Xiliang Li, Zhen Wang, Xiangyang Hou, Zhiying Liu, Sarula, Yanting Yin, Yong Ding and Jing Hu

Herders’ perception did not agree with the actual climate changes in six rangeland regions of Inner Mongolia in northern China. The majority of herders perceived a decline in precipitation over the past 30 years, whereas actual data showed no significant change. Furthermore, herders’ perceptions of a decrease in rainfall appeared to be influenced by their perceptions of reductions in the productivity of their rangelands.

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Published online 30 September 2014
The response of grassland productivity, soil carbon content and soil respiration rates to different grazing regimes in a desert steppe in northern China 
Xiangyang Hou, Zhen Wang, Schellenberg P. Michael, Lei Ji and Xiangjun Yun

The effects of continuous, rotational and absence of grazing were measured on several community attributes in 2010 and 2012 on a desert steppe in northern China. Soil respiration increased linearly with increasing aboveground net primary productivity, belowground net primary productivity, and soil carbon and nitrogen contents across the 2 years, whereas a negative correlation was detected between soil respiration and soil temperature. The community aboveground net primary productivity, belowground net primary productivity, litter mass, soil carbon and nitrogen contents and soil respiration rates were lower in a dry year (2010) than in a wet year (2012).

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Published online 14 August 2014
Grazing primarily drives the relative abundance change of C4 plants in the typical steppe grasslands across households at a regional scale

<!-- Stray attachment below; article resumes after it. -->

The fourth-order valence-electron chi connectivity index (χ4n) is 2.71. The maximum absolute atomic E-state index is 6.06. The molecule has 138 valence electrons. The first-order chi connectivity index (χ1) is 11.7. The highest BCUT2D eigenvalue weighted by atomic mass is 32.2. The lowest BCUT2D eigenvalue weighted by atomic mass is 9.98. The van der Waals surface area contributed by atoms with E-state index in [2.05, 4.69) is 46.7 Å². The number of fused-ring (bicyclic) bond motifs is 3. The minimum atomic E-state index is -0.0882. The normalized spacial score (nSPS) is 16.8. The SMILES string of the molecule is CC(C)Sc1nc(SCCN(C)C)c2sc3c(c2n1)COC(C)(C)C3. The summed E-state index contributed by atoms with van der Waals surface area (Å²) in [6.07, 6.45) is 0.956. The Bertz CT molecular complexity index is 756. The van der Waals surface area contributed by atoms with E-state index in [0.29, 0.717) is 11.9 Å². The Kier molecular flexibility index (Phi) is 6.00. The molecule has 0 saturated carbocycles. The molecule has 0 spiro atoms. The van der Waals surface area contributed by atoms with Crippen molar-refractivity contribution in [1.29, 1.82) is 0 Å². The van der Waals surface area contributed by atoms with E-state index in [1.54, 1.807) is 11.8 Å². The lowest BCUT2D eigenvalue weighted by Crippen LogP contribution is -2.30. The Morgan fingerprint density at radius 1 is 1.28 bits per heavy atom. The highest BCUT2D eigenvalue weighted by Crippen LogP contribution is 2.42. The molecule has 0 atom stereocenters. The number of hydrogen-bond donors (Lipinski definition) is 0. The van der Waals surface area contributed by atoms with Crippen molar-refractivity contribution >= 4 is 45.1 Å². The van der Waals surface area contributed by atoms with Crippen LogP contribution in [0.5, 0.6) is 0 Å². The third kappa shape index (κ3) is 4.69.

Qing Zhang, Yong Ding, Wenjing Ma, Sarula Kang, Xin Li, Jianming Niu, Xiangyang Hou, Xiliang Li and Sarula

Understanding the effects of climate change and grazing on the relative abundance of C4 plants in steppe grasslands is important. A 5-year experiment in the typical steppe region of Inner Mongolia showed that both increasing temperature and grazing intensity promoted the relative abundance of C4 plants, and grazing was the primary driver. This study provides a basis for assessing the effects of climate and land-use change on grassland ecosystem structure and function.

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Published online 17 June 2014
Effects of mowing regimes and climate variability on hay production of Leymus chinensis (Trin.) Tzvelev grassland in northern China 
Taogetao Baoyin, Frank Yonghong Li, Qinghai Bao, Hugjiltu Minggagud and Yankai Zhong

Haymaking is an important practice for preparing winter feed for livestock production in northern China. Effects of four mowing regimes and climate variability on hay production in a Leymus chinensis natural grassland were investigated over 27 years. The results suggest that the best haymaking practice should be based on the rule of ‘mowing once a year’ in high-production years and grazing in low-production years.